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article imageTwitter’s hack causes a stir in the cybersecurity community Special

By Tim Sandle     Jul 19, 2020 in Technology
The extent of the Twitter hack has caused consternation within the cybersecurity community over its extent and ease of operation. Naturally, those impacted are also feeling vulnerable. This means it is important to boost security.
With the Twitter hack, key accounts of prominent figures, including Biden, Musk, Obama, Gates and West (Kanye) compromised were compromised, but strangely not that of Trump. The FBI has launched an investigation following the hijacking of Twitter, in what is an apparent Bitcoin scam. Twitter has come under criticism for not possessing sufficient internal controls to prevent the attack, according to the BBC.
Looking into the security implications together with some idea to prevent future attacks is Tom Patterson, security expert and Chief Trust Officer of Unisys.
Patterson tells Digital Journal: "This Twitter hack highlights a current weakness in the identity process, expanding risks of work from home, lack of sufficient internal segments, and the continued effectiveness of social engineering."
There are other things that can be done in order to minimize the risk to individuals and businesses, says Patterson. He goes on to explain: "Beyond the social engineering of employees, this hack exposed more security issues. When employees work from home, companies frequently don’t have the same levels of security controls available, and thus employees get ‘too much access’ just to ensure they get enough."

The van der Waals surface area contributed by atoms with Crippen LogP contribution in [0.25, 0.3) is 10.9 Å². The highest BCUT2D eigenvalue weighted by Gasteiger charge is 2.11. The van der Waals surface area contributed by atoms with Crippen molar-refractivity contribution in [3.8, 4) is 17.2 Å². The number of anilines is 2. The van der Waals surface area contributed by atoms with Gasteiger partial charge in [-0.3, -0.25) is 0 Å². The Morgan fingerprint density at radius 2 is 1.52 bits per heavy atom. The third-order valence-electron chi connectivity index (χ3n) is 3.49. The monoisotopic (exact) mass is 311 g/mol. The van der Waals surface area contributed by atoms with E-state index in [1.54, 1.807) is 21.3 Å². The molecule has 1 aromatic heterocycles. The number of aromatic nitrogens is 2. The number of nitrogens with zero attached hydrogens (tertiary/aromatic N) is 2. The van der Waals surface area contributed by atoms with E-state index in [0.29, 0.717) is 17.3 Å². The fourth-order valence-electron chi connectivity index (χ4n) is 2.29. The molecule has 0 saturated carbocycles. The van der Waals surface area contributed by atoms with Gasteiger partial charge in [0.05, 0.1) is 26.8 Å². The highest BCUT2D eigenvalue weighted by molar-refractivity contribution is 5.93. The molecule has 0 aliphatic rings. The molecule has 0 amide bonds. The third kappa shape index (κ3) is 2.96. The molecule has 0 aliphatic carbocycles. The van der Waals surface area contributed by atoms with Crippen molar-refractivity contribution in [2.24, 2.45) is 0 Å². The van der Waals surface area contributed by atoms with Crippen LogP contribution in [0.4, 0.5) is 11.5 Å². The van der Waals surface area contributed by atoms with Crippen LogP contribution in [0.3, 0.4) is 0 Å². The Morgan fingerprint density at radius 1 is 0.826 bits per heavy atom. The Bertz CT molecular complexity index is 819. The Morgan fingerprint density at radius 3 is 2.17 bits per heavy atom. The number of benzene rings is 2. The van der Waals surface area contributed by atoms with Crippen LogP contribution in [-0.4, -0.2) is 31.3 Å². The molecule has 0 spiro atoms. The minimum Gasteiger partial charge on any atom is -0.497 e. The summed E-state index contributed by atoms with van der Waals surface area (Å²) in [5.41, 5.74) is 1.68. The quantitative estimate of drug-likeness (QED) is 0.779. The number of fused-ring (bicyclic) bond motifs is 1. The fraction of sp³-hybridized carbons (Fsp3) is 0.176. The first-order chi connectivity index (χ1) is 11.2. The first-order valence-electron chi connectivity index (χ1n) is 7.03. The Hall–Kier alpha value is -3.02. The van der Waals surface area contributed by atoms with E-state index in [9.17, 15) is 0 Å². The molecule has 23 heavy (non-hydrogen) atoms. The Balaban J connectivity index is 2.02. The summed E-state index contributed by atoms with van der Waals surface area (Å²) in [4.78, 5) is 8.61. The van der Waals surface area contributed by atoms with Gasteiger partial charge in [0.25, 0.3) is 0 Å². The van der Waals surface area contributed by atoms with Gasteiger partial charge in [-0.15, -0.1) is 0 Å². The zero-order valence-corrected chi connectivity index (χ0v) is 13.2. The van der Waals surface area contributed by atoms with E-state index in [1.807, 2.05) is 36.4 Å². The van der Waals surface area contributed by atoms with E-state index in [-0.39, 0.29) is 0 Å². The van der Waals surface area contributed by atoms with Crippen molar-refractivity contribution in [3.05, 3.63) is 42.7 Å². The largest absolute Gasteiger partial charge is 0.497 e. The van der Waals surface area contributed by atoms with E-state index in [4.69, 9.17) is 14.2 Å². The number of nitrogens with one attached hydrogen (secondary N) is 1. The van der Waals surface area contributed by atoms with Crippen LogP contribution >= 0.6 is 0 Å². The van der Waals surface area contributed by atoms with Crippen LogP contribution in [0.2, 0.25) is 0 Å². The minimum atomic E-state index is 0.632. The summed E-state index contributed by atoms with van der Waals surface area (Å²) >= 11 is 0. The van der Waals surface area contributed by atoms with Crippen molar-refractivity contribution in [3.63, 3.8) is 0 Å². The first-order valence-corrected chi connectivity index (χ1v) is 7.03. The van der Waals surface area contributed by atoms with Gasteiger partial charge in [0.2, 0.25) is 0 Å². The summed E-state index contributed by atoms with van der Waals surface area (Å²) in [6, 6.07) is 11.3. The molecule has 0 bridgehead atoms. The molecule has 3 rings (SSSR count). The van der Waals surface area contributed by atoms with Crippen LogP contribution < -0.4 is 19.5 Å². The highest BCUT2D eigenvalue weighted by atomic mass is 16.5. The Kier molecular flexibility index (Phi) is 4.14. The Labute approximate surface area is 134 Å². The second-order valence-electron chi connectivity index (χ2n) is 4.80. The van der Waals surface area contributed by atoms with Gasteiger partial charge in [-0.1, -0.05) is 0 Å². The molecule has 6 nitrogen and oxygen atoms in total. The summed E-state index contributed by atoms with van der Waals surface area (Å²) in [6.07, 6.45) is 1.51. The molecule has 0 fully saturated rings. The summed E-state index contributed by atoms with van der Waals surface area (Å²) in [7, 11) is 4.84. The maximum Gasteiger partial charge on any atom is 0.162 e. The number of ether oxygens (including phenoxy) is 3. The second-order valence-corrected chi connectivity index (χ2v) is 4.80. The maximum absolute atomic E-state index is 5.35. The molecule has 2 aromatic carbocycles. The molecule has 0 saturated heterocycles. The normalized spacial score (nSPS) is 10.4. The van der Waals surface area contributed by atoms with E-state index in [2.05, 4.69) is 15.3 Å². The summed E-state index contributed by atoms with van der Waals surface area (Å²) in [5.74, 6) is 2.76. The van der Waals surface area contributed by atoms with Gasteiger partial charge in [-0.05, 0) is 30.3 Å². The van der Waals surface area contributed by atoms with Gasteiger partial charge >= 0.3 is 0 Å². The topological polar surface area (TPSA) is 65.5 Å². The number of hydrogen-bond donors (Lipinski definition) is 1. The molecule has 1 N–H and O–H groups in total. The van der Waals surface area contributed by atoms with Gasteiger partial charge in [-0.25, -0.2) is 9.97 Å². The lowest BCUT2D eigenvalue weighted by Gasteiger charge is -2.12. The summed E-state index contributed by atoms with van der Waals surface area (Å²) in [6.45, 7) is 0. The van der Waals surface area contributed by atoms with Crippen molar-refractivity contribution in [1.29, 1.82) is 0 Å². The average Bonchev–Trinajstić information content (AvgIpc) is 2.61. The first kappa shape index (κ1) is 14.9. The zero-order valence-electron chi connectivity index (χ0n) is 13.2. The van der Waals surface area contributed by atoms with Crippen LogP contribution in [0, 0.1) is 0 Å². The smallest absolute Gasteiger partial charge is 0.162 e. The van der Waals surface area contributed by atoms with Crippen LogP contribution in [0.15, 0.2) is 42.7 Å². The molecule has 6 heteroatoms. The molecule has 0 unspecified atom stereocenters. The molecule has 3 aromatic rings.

Drawing on an example, Patterson considers a working from home vulnerability: "This is most commonly seen in the rush to open virtual private networks from corporate offices to employee homes. It’s critical that companies recognize that the issue is not just about educating their employees, but they have a fiduciary responsibility to implement proper security controls that work in today’s work from home environment."
Patterson's recommendations are that: "This can and should be done with new security methodologies including Zero Trust, new technologies led by microsegmentation, and new identities based on the latest FIDO standards."
With a final note of caution, Patterson says: "If it can happen to Twitter, it can happen to you."
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